A third claim that Scott Richardson makes in his article is that Penelope’s indirect address to the man claiming to be her husband by way of an apparently direct statement to her son and the implication in her bed trick that she has been a faithful wife represent the two most prevalent forms of indirect communication in the Odyssey. Scott Richardson backs up his claim by saying that Penelope’s entry in Book 1 marks the first instance of indirect address, which will become almost the norm in conversation with more than two people present . When Penelope berates that bard Phemius for his song about misadventure on the return from Troy, her real targets are the hateful suitors who relish the topic. This claim is important because in conversation, directly telling the other person what you mean is a better way to approach a conversation.
A fourth and final claim that Scott Richardson makes is that when the point of one’s word is to manipulate the situation to suit one’s interests rather than to reveal and communicate, conversation is game and performance. The game of language in the Odyssey can be playful, but the perplex use of speech reflects a treacherous and precarious world in which survival and happiness depends on assuming that appearance is deceiving. Richardson backs up his claim by saying that the straightforwardness is masking a reality that must be deciphered. Those who play the game well listen carefully to what is not stated outright and express what they mean by not actually saying what they mean. This claim is important because when conversing, one can use different words to try to manipulate the other person in the conversation, which makes the conversation tricky to comprehend.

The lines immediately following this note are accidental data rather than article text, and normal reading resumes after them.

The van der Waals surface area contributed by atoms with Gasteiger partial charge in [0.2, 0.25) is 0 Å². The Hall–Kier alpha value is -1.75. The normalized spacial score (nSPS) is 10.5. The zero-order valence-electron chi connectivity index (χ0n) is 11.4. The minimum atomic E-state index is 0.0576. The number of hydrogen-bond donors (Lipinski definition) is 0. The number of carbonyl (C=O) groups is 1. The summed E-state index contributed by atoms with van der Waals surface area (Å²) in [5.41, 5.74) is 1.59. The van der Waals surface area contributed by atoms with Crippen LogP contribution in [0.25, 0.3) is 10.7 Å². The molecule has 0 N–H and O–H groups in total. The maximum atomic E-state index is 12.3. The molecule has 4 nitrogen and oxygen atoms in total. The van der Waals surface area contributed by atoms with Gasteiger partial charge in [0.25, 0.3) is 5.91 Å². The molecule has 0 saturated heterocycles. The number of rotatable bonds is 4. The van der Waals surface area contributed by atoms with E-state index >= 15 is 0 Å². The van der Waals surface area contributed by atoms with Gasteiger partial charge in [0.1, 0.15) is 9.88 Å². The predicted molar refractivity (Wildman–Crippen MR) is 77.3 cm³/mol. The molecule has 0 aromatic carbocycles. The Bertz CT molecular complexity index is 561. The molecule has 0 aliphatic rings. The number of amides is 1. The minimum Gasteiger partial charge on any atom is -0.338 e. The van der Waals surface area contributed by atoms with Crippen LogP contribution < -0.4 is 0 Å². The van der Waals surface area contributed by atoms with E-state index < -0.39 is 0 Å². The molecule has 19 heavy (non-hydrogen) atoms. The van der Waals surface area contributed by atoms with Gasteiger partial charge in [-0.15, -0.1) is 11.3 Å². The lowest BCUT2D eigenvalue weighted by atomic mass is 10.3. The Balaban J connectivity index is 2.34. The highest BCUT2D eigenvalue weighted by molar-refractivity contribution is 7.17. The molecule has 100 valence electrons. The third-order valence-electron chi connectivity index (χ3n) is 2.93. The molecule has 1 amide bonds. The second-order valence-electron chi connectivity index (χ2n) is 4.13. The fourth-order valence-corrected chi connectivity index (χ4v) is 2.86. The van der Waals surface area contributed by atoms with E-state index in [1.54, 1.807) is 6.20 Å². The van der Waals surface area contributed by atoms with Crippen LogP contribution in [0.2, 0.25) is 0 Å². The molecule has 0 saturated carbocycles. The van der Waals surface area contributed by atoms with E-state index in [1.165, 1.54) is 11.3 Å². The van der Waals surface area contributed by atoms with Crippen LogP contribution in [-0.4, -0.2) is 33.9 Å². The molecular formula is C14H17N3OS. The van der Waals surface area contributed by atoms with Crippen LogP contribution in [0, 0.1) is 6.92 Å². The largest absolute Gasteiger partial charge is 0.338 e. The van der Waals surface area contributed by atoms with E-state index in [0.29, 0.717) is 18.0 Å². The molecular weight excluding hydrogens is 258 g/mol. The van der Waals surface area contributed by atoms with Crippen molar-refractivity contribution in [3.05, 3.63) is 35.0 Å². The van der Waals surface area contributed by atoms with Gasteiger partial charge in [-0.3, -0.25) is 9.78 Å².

I believe that the author of Conversation in the Odyssey, Scott Richardson, did a very good job developing their arguments. I also believe that the author is qualified to write on the subject of the Odyssey because he has a B.A in Classics from Harvard University, an M.A from Harvard University, and a Ph.D. in Comparative Literature, from Stanford University. I also believe that he is qualified to write on the subject of the Odyssey because he has interests in writing about the authors Homer, and the Greek playwrights, and has other work done by Scott Richardson is The Homeric Narrator, a book that he published, along with other articles on Homer, the author of the Odyssey. I think that Scott Richardson left out a little bit about the game that was played during conversations that he was trying to describe. I am convinced of their argument by the end of the article. A passage that was referenced in the article is, Then, when the wheeling seasons brought the fourth year on, one of her women, in on the queen’s secret, told the truth and we caught her in the act-unweaving her gorgeous web. So she finished it off. Against her will. We forcer her. This passage was described in Scott Richardson’s article as a secret that Atena told Telemachus. When I read the passage while reading the Odyssey, I interpreted it the same way. Scott Richardson really stuck to his argument, and ended up convincing me about his argument at the end of the article. I think that Scott Richardson supported his claim well, compared his examples to other situations, he gave in depth explanations, he talked about individual characters.
- Richardson, Scott. Conversation in the ‘Odyssey.’ College Literature, vol. 34, no. 2, 2007, pp. 132149. JSTOR, JSTOR, www.jstor.org/stable/25115424.
- Scott Richardson. I Am Malala Book Review CSB/SJU, www.csbsju.edu/languages-and-cultures/faculty/scott-richardson.